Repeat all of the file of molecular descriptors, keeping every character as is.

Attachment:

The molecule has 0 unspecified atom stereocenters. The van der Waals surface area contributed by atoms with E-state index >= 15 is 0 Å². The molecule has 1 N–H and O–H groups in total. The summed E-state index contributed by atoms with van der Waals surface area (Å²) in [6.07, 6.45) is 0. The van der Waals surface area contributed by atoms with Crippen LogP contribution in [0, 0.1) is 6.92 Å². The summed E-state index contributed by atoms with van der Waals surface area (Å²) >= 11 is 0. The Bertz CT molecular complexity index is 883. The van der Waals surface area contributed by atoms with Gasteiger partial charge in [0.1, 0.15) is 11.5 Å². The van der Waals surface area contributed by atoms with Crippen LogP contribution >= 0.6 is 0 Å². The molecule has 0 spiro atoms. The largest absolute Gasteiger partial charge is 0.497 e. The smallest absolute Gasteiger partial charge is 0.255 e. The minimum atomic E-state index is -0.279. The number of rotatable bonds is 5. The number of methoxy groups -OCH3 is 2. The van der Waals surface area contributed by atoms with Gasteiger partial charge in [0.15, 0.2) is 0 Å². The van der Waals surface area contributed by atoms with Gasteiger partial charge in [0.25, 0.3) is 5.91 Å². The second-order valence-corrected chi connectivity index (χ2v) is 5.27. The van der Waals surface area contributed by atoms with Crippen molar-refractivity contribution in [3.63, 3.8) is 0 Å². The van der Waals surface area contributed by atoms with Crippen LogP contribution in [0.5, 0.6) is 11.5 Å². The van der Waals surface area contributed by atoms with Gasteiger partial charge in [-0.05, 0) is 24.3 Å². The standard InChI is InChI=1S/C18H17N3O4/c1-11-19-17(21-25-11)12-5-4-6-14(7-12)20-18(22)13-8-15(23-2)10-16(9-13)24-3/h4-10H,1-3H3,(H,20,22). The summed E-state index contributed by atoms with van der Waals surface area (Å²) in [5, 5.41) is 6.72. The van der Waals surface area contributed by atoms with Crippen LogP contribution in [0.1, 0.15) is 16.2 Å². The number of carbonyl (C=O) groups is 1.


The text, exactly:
The molecule has 0 unspecified atom stereocenters. The van der Waals surface area contributed by atoms with E-state index >= 15 is 0 Å². The molecule has 1 N–H and O–H groups in total. The summed E-state index contributed by atoms with van der Waals surface area (Å²) in [6.07, 6.45) is 0. The van der Waals surface area contributed by atoms with Crippen LogP contribution in [0, 0.1) is 6.92 Å². The summed E-state index contributed by atoms with van der Waals surface area (Å²) >= 11 is 0. The Bertz CT molecular complexity index is 883. The van der Waals surface area contributed by atoms with Gasteiger partial charge in [0.1, 0.15) is 11.5 Å². The van der Waals surface area contributed by atoms with Crippen LogP contribution >= 0.6 is 0 Å². The molecule has 0 spiro atoms. The largest absolute Gasteiger partial charge is 0.497 e. The smallest absolute Gasteiger partial charge is 0.255 e. The minimum atomic E-state index is -0.279. The number of rotatable bonds is 5. The number of methoxy groups -OCH3 is 2. The van der Waals surface area contributed by atoms with Gasteiger partial charge in [0.15, 0.2) is 0 Å². The van der Waals surface area contributed by atoms with Gasteiger partial charge in [0.25, 0.3) is 5.91 Å². The second-order valence-corrected chi connectivity index (χ2v) is 5.27. The van der Waals surface area contributed by atoms with Crippen molar-refractivity contribution in [3.63, 3.8) is 0 Å². The van der Waals surface area contributed by atoms with Crippen LogP contribution in [0.5, 0.6) is 11.5 Å². The van der Waals surface area contributed by atoms with Gasteiger partial charge in [-0.05, 0) is 24.3 Å². The standard InChI is InChI=1S/C18H17N3O4/c1-11-19-17(21-25-11)12-5-4-6-14(7-12)20-18(22)13-8-15(23-2)10-16(9-13)24-3/h4-10H,1-3H3,(H,20,22). The summed E-state index contributed by atoms with van der Waals surface area (Å²) in [5, 5.41) is 6.72. The van der Waals surface area contributed by atoms with Crippen LogP contribution in [0.1, 0.15) is 16.2 Å². The number of carbonyl (C=O) groups is 1.